In her book, Regarding the Pain of Others, Susan Sontag discusses the politics of what it means to look at tragedy, both in the literal, visual sense, and also to read about and engage with it. Sontag says that to regard tragedy more broadly is to read about it, and engage with details of it. Beyond the visual realm, it’s notable that the Mail also allowed readers to download the manifesto of the terrorist attackers, encouraging readers to engage in a type of looking that wasn’t directive of prescriptive (will they be looking out of curiosity? To scrutinise? To become radicalised?). Even if editors had their own idea of why readers should engage with it, it’s worth considering that once the artefact is out in the world to be looked at, they may not have control of how it is used.
But attack after attack, tragedy after tragedy, violence upon violence, outlets that go far beyond the right wing press must continually reflect and interrogate what responsible reporting looks like. For me, the Sun and the Mail are examples on the extreme end of the spectrum, as there’s no doubt in my mind there has been a historical institutional judgement that clicks are more important than respect for the dead. What’s more, their editorial decisions fit into a wider trend of continued racist and Islamophobic reporting. But what about our ‘responsible’ outlets? We should be critical of the calls that are made in how black and brown bodies are portrayed in cases of violence—not to mention acknowledging when reporting has been done responsibly.
Images of grief, as demonstrated in The Guardian but also commonly in the New York Times, go a long way in articulating the gravitas of a tragedy without dehumanising those whose lives have been lost. During the peak of the Black Lives Matter movement, the New York Times opted for images of tributes, vigils, flowers and cards, and the BBC has also overwhelmingly used this narrative technique to articulate the grief after Christchurch. Showing images of protests—as seen by the comprehensive video coverage of the movement by the Guardian—can also convey that we should be angry, without having to show graphic detail of violence itself. In images where grievers are distressed, it’s important that these are consensually captured with the subjects’ knowledge, as otherwise journalists run the same risk of objectification and stripping autonomy of those in pain. Eyewitness accounts, which were also used by the Guardian in the wake of Christchurch, can equally responsibly explain events from the perspective of victims and survivors, which gives power back to them in how tragedies are told.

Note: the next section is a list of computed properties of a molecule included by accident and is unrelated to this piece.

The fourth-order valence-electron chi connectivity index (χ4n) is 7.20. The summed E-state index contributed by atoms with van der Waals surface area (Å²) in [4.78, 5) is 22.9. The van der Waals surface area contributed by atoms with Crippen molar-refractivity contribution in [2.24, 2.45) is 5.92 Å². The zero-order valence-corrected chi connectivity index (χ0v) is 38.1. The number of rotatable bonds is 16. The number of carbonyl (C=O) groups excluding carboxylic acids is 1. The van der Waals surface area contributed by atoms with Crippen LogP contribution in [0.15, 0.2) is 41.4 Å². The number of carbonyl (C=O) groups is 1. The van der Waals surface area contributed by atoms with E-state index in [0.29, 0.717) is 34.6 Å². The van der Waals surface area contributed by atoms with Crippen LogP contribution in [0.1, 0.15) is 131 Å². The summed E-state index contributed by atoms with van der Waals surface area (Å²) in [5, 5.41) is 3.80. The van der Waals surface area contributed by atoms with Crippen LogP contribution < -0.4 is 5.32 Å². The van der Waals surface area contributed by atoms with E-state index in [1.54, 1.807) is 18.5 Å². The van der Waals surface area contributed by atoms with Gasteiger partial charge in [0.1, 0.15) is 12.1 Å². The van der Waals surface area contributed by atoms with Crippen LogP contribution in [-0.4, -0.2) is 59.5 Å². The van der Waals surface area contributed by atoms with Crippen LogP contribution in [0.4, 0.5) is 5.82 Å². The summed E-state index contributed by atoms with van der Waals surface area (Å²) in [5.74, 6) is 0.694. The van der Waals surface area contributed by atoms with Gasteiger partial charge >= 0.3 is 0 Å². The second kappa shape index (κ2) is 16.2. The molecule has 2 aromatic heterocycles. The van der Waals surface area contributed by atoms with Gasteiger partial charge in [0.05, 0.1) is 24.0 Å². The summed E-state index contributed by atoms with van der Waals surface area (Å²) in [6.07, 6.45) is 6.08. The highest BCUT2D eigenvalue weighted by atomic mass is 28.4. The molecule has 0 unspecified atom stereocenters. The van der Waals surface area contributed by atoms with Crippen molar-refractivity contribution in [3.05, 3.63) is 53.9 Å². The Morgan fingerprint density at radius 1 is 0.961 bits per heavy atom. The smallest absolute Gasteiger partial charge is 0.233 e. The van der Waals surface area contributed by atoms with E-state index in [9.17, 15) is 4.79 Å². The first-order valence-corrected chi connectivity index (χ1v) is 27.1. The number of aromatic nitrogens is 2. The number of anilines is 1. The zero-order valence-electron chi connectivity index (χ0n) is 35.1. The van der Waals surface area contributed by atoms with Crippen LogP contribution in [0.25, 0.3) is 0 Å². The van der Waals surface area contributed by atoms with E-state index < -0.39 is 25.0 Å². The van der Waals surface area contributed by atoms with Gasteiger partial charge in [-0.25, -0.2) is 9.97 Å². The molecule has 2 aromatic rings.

The fault lines between necessary and sensationalised information can be blurry, and decisions often need to be made about what will best explain the gravitas of a tragedy with due respect. In one of the Guardian’s first pieces of coverage on the Christchurch attack, it ran a headline with the quote “I saw people drop dead”, which could be deemed as emotive rather than unacceptably graphic. Both the Atlantic and Vox also ran coverage that discussed the content of the attacker’s manifesto, despite not hosting it in its entirety.
It is not always clear cut. However, the fact that these questions may be difficult to navigate shouldn’t deter outlets, and the general public, from continually posing them. We must be critical of how tragedy is relayed to us—what we should see, and what should go unseen.
Micha Frazer-Carroll is arts and culture editor at gal-dem and writes for HuffPost U.K.